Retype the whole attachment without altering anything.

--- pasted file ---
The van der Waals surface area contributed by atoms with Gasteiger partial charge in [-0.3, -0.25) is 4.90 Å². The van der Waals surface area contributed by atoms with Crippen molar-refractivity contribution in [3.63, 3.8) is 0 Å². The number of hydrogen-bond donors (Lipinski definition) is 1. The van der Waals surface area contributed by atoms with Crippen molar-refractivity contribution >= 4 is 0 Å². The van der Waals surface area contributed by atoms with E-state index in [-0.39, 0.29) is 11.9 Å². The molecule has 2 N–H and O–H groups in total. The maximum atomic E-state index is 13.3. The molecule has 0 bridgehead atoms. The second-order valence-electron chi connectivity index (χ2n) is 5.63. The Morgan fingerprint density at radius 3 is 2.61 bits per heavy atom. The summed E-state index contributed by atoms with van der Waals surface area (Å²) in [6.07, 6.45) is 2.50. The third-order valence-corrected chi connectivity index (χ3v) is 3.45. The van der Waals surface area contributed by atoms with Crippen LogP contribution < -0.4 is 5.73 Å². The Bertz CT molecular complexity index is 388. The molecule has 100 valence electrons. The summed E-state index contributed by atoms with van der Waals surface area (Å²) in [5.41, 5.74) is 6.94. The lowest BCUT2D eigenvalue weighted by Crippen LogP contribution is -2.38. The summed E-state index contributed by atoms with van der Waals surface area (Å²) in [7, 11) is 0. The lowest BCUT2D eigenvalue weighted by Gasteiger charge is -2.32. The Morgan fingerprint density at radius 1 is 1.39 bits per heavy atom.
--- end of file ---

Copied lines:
The van der Waals surface area contributed by atoms with Gasteiger partial charge in [-0.3, -0.25) is 4.90 Å². The van der Waals surface area contributed by atoms with Crippen molar-refractivity contribution in [3.63, 3.8) is 0 Å². The number of hydrogen-bond donors (Lipinski definition) is 1. The van der Waals surface area contributed by atoms with Crippen molar-refractivity contribution >= 4 is 0 Å². The van der Waals surface area contributed by atoms with E-state index in [-0.39, 0.29) is 11.9 Å². The molecule has 2 N–H and O–H groups in total. The maximum atomic E-state index is 13.3. The molecule has 0 bridgehead atoms. The second-order valence-electron chi connectivity index (χ2n) is 5.63. The Morgan fingerprint density at radius 3 is 2.61 bits per heavy atom. The summed E-state index contributed by atoms with van der Waals surface area (Å²) in [6.07, 6.45) is 2.50. The third-order valence-corrected chi connectivity index (χ3v) is 3.45. The van der Waals surface area contributed by atoms with Crippen LogP contribution < -0.4 is 5.73 Å². The Bertz CT molecular complexity index is 388. The molecule has 100 valence electrons. The summed E-state index contributed by atoms with van der Waals surface area (Å²) in [5.41, 5.74) is 6.94. The lowest BCUT2D eigenvalue weighted by Crippen LogP contribution is -2.38. The summed E-state index contributed by atoms with van der Waals surface area (Å²) in [7, 11) is 0. The lowest BCUT2D eigenvalue weighted by Gasteiger charge is -2.32. The Morgan fingerprint density at radius 1 is 1.39 bits per heavy atom.